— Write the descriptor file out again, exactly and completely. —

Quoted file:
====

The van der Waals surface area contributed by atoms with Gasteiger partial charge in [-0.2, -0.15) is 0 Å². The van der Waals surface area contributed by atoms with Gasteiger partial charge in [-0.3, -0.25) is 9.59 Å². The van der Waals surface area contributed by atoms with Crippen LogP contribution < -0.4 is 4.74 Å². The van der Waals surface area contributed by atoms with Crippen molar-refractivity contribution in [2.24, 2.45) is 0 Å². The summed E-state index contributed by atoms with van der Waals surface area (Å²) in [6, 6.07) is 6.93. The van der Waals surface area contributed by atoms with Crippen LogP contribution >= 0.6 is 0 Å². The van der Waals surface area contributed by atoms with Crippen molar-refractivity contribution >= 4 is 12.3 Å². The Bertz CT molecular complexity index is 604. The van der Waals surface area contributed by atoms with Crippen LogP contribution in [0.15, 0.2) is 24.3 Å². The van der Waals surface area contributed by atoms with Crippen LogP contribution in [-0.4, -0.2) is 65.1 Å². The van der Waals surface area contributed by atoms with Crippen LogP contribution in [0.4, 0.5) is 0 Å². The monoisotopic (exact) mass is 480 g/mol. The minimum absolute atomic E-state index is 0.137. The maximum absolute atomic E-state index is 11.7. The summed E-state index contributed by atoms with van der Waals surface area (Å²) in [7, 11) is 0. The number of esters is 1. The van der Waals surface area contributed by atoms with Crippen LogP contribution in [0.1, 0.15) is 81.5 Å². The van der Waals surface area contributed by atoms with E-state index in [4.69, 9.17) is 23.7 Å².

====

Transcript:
The van der Waals surface area contributed by atoms with Gasteiger partial charge in [-0.2, -0.15) is 0 Å². The van der Waals surface area contributed by atoms with Gasteiger partial charge in [-0.3, -0.25) is 9.59 Å². The van der Waals surface area contributed by atoms with Crippen LogP contribution < -0.4 is 4.74 Å². The van der Waals surface area contributed by atoms with Crippen molar-refractivity contribution in [2.24, 2.45) is 0 Å². The summed E-state index contributed by atoms with van der Waals surface area (Å²) in [6, 6.07) is 6.93. The van der Waals surface area contributed by atoms with Crippen LogP contribution >= 0.6 is 0 Å². The van der Waals surface area contributed by atoms with Crippen molar-refractivity contribution >= 4 is 12.3 Å². The Bertz CT molecular complexity index is 604. The van der Waals surface area contributed by atoms with Crippen LogP contribution in [0.15, 0.2) is 24.3 Å². The van der Waals surface area contributed by atoms with Crippen LogP contribution in [-0.4, -0.2) is 65.1 Å². The van der Waals surface area contributed by atoms with Crippen LogP contribution in [0.4, 0.5) is 0 Å². The monoisotopic (exact) mass is 480 g/mol. The minimum absolute atomic E-state index is 0.137. The maximum absolute atomic E-state index is 11.7. The summed E-state index contributed by atoms with van der Waals surface area (Å²) in [7, 11) is 0. The number of esters is 1. The van der Waals surface area contributed by atoms with Crippen LogP contribution in [0.1, 0.15) is 81.5 Å². The van der Waals surface area contributed by atoms with E-state index in [4.69, 9.17) is 23.7 Å².